White perch are a species of fish native to the northeastern United States that have since moved to other parts of the country. They are a delicious fish, with sweet and tasty fillets that compel anglers to try to catch enough to make a meal. White perch live most of the time in schools, and an angler has a good chance to catch loads of them if she knows what she is doing.
Look for white perch in rivers. Know what they look like before heading out to try to catch them. White perch are typically between 7 and 10 inches long, silvery and possess three sharp spines on their dorsal fin. In a river system, white perch typically will hang in the deeper and slower water. Coves, backwaters and places where the shallow waters flow into deeper areas are all favorite hangouts. Always check out a spot where a tree hangs over the river, as white perch will congregate there waiting for insects to fall off it and using it for shade in the summer months.
Utilize the type of tackle that will allow you to catch white perch and have good sport doing it. This includes a low-cost, light-spinning reel rigged with four-to-six pound monofilament line. Use a fast-action rod to allow you to feel the slightest nibble but still have enough strength to set the hook rapidly. Tie a No. 6 long shank hook on with one or two split shots about 1 1/2 feet from the hook, depending on how far you need to cast.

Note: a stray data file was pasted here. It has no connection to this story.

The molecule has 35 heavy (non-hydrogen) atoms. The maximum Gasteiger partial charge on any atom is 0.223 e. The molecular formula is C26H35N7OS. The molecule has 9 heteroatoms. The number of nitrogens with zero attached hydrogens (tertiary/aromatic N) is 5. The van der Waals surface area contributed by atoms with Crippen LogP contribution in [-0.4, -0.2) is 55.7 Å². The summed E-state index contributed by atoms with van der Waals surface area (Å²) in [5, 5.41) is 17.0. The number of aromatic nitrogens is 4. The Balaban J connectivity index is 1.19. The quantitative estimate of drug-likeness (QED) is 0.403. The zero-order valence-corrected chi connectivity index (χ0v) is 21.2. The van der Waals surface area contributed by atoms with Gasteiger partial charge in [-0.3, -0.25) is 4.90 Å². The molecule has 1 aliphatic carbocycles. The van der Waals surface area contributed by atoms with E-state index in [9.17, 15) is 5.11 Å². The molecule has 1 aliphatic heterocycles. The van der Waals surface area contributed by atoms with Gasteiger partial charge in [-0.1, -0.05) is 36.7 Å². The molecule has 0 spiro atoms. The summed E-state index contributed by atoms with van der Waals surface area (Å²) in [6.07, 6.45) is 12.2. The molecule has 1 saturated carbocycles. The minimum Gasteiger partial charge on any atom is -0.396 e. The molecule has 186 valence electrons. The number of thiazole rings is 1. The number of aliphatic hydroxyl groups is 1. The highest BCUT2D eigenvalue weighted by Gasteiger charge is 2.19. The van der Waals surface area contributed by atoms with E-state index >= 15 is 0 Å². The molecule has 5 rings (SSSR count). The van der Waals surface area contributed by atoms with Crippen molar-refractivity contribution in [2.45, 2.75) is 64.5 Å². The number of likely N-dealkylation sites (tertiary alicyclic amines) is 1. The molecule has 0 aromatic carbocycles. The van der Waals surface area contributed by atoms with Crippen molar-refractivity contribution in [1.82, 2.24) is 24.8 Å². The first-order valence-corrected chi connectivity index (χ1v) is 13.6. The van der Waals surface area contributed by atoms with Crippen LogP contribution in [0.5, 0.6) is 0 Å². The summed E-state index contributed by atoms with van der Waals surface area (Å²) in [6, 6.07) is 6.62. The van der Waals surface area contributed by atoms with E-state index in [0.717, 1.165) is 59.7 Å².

The Ultimate Bait
Make night crawlers your ultimate white perch bait. They are economical bait because you can catch them yourself on a moist warm evening on your own front lawn. Use just a small section of the worm when fishing for white perch. These fish will bite an entire night crawler off the hook with ease and avoid capture doing it. A smaller piece threaded onto the hook’s shank with just a little hiding the barb works much better. It forces the perch to bite close to the point of the hook and increases greatly your hook-to-miss ratio.
Try fishing for white perch with multiple fishing poles if your state regulations allow it. Rig them with your night crawlers and cast both out into an area of the river -- one far out and the other closer to shore. Lean them against a forked stick jammed into the ground and carefully monitor the lines. A tug on the line, the line suddenly going out on the surface of the water, or the rod tip twitching will alert you to a bite. Pick up the pole and set the hook. White perch will give a decent fight, zigzagging in the water as you reel them and they feel the hook in their mouth. Replace the worm if it is in bad shape and cast out again, targeting the area where most of the bites occur. You may have a hard time keeping up with this action when a good-sized school of white perch comes along.
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